What do you want to watch?
answer used to depend on limits — what day it was, what time it was,
what channels you got. A handy little thing called TV Guide laid it all
out. Television was a one-way medium – big broadcasters pushing content
into our living rooms at a specific time and place.
Online video has arrived, unleashed from the networks, cable companies,
and media giants. Thanks to growing bandwidth, easy access to the means
of production, and cheap storage, it’s exploding all around us and
becoming a very real, very different way to experience news and
Even the old guard gets it (sort of). From
Desperate Housewives on your iPod to MTV Overdrive, the networks are
racing one another to get their broadcast programs online, while also
creating Web-only content.
But don’t let them fool you. What’s
happening here isn’t just TV online. Gone are the rigid 30- and
60-minute blocks; now the clip is it – be it 30 seconds or eight
minutes, we’re watching only the money shots. Gone is top-down
broadcasting; instead, the network has been, well, networked, with
thousands of creators and places to watch, from single-serving sites
like Rocketboom to slick aggregators like iTunes and blinx. And gone,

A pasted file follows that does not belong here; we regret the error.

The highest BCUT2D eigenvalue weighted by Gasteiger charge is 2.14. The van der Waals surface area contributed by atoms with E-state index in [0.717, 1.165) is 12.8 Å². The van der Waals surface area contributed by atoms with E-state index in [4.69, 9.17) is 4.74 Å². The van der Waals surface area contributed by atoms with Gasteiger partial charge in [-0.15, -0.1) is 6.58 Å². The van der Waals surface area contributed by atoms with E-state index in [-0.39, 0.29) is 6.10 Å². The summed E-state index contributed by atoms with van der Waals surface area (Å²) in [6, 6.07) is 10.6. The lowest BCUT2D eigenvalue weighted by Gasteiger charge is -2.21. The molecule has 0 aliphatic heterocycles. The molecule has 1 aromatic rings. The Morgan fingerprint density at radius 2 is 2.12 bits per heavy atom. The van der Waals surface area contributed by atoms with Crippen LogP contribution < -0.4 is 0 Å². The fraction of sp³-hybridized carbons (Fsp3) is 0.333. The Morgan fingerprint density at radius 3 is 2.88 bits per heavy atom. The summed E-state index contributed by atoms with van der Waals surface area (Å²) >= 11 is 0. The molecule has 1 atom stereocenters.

too, is the at-this-time, at-this-channel programming; now we’re not
only time-shifting with DVRs, we’re space-shifting as well, watching
stuff on our laptops, iPods, and cell phones – even loading it back
onto our TVs.
Missed Oprah squashing James Frey? No matter – you
could catch the choice bits of the gotcha episode on YouTube later that
afternoon. Want to see the best shorts by SNL’s “Lazy Sunday” guys? You
won’t find them on NBC – try The ‘Bu on channel101.com. Still watching
Must See TV on Thursday nights? How quaint.
Sure, a lot of the
material is junk: dorm pranks, nip slips, America’s silliest home
videos. But some of it is brilliant: House of Cosbys, Kevin Sites’s hot
zone at Yahoo! News, archives of cold war propaganda films. Some people
look at the sheer amount of material and see a mess. But we see, amid
the flood of content and competing delivery services, a new medium
emerging, one with fewer gatekeepers, more producers, and – somewhere –
something for everyone. And that’s the point: The mess is the message.